Monthly Archives: November 2011

Remembering Nixon

Details about the Watergate scandal are still emerging, almost forty years after the botched burglary and subsequent cover-up consumed the presidency of Richard Milhous Nixon. Earlier this month, Nixon’s grand jury testimony fromthe Watergate trial was finally released, as per judicial mandate. Obviously, Nixon’s legacy will always be marred by the Watergate scandal and the subsequent revelations about his use of presidential power to punish his political enemies.

This is just. His administration misused the great power it was handed; his cover-up and handling of the Watergate scandal (including the “Saturday Night Massacre,” in which he fired the special prosecutor investigating Watergate), and his resignation amid impeachment proceedings led to national trauma and constitutional crisis.

Yet, it is important to remember Nixon’s other legacies as well. Somewhere behind that iconic scowl was the vulnerable boy who watched two of his brothers die young, who felt guilty because his college education was paid for with money that had been earmarked for his dead brother’s medical care.

Nixon surely could not compete with John F. Kennedy’s sex appeal, but his courting of Pat Nixon is a lesson in loyalty and determination. Certain that Pat was he soul mate, he withstood her initial rebuffs, and even drove her to dates with other boys, before he was finally given his own chance.

His friendship with John F. Kennedy is often underplayed. The two were elected to Congress in the same year, and held similar views: both internationalists, both determined to confront communism, both skeptical of the New Deal. The Kennedy family covertly contributed $1,000 to Nixon’s senate campaign, and both JFK and his father, Joe Kennedy, said they would vote Nixon in 1960 if Kennedy was not on the Democratic ticket.

Despite contrary appearances, Kennedy was in poor health most of his life, and was administered the Catholic Church’s last rites several times. When it seemed Kennedy would pass away in the 1950s, Nixon cried for the imminent loss of his friend.

Of course, Nixon and Kennedy were also quite different — and the vicious 1960 election marked a sharp end to their friendship. Nixon, like many of his supporters thought that Kennedy had stolen the election through fraudulent ballots. Kennedy seemed to be everything Nixon loved and loathed, all in one. Kennedy was a wealthy “elite,” unlike the working class Nixon. He was smart, sexy, and media-savvy. These things were anathema to Nixon. The Whittier College grad distrusted the ‘Ivy Leaguers’ and their ‘elite clubs’ as much as he distrusted a media he was always certain was out to destroy his reputation and career.

And Kennedy was loved. That seems to be what Nixon longed for: he wanted the respect and the love of the America people. After the National Guard killed several people at Kent State, Nixon made an impromptu visit to student protesters camped at the Lincoln Memorial in the dead of night. He spoke to the unimpressed crowd at length about what he was trying to accomplish for America, about improving race relations and, when that failed, about college football.

Despite his frustration at the protestors that he claimed ‘weakened’ America’s position abroad and caused (again, in his view) unnecessary conflict at home, Nixon nevertheless seems to have desired their approval and love.

He felt as if he had earned them. After all, Nixon took the reins of the presidency during the most unpopular war in American history and earnestly wanted to draw the war to a close. In 1960, he considered pulling the troops out of Vietnam over the next year and a half, though Kissinger talked him out of it. He reached out to the North Vietnamese for peace talks, though in the end he kept the United States snarled in the Vietnam War while doggedly pursuing his “peace with honor.”

He pushed for a volunteer army, rather than a draft. He created the Environmental Protection Agency and the Occupational Safety and Health Administration. He created the Supplemental Security Income (SSI) program for the elderly and disabled. He proposed universal health care.  He opened up diplomatic relations with communist China, while his political allies howled at home. He pursued detente with the Soviet Union.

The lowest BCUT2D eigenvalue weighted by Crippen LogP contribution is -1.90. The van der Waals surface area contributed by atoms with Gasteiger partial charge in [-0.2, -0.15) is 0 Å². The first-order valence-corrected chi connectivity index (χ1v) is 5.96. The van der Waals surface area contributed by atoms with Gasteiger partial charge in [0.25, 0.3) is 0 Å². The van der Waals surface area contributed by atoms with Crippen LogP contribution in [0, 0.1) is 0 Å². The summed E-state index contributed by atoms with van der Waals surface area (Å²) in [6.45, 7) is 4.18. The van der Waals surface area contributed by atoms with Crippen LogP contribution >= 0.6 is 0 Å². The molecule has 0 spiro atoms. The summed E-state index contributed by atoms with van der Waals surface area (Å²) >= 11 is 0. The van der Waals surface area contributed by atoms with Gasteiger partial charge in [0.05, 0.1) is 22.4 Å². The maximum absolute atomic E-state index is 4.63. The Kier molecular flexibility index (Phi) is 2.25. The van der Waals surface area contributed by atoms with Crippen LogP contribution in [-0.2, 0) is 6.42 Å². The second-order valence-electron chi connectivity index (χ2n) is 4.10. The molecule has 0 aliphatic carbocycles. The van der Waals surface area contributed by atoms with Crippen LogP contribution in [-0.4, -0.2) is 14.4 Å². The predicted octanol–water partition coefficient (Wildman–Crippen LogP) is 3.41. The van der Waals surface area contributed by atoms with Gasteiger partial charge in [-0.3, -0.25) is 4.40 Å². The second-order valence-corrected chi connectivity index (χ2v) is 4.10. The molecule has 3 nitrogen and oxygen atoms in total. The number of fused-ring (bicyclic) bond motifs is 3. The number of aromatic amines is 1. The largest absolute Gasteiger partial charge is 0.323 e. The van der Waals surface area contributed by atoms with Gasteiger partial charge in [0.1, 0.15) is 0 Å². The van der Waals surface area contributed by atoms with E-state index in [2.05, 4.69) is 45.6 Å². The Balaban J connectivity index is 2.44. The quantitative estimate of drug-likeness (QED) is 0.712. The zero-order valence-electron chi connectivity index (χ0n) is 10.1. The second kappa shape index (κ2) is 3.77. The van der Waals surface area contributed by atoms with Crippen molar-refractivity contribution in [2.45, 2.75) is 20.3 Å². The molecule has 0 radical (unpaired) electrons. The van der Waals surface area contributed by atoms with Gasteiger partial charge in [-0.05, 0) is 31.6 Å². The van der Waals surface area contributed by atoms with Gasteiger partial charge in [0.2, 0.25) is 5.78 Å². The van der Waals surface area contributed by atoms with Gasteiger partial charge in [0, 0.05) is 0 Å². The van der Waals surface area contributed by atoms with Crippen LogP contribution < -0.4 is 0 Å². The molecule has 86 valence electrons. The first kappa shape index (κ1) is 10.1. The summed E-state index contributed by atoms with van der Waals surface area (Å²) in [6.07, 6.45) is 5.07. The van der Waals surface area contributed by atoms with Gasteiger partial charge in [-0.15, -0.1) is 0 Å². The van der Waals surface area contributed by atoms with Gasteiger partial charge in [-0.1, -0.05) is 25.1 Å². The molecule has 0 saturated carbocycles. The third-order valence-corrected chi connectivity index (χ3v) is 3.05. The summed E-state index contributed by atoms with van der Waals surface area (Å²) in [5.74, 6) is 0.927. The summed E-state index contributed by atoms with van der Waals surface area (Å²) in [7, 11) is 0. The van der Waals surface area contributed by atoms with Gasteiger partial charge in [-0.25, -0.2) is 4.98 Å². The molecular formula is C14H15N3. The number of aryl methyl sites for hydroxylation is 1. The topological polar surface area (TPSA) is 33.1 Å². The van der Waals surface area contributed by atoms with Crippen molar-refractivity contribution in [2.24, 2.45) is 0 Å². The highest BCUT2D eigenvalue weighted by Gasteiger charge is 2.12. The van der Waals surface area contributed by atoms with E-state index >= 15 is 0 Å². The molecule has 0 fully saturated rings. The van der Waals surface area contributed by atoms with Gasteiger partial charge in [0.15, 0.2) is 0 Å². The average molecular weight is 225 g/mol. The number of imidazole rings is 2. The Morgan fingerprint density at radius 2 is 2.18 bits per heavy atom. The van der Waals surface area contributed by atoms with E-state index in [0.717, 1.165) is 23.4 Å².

Nixon truly believed he was a man of the people; he saw himself as the spokesman for the “Silent Majority.”

We should not overlook, nor excuse, his failures. Clearly, Watergate and the misuse of executive power had a profound effect on the country. But neither should we ignore his successes. In the end, Nixon was neither the bloodthirsty villain his opponents decried, nor the perpetual victim he claimed to be. The truth, as always, was far more nuanced.


Voter ID Bill Aims to Help Republicans

The following column was published in the Delco Times in November 2011, as the Voter ID bill was making its way through the PA General Assembly. You may read it on the Delco Times’ website here, or below.

 

Last summer, Gov. Corbett and General Assembly Republicans passed a budget with deep cuts to education, claiming their fiscal discipline would lead to future economic growth. Now, they have shifted their focus to a different form of stimulus: the political kind.

With control of both the executive and the Legislature, Republican politicians have been quick to pursue policies that would fix the system in their favor. Legislative districts are already being meticulously designed to preserve political power. An electoral “reform” bill has proposed distributing the state’s Electoral College votes by gerrymandered congressional district, guaranteeing that several are cast for the Republican presidential candidate.

And a voter identification bill is winding its way through the Legislature, promising to “safeguard” our elections by demanding voters show their government-issued ID at the polls.

This last proposal is particularly galling because it appears, on its face, to be reasonable. Closer inspection, however, reveals the bill’s true aim is to utilize the fear of voter fraud to depress turnout for poor and minority populations.

The bill’s sponsor, state Rep. Daryl Metcalfe, R-Butler, says his plan addresses a serious threat to democracy. But such claims of widespread voter fraud are overblown, at best.

In fact, voter fraud is incredibly rare. A vigorous prosecution of voter fraud by the Bush administration found a scant 86 instances in the country over a five-year investigation.

This should not come as a surprise. Voter fraud is already quite hard to pull off, with little to no payoff. Penalties are stiff: up to $10,000 and five years in prison. Illegal immigrants would face deportation. The visibility of the voter fraud alone (after all, perpetrators would have to show up and interact with poll workers) deters the crime.

And even if an individual or group were crazy enough to attempt this, they would have to reproduce this fraud on an almost impossibly massive scale – the thousands of votes generally needed to swing an election.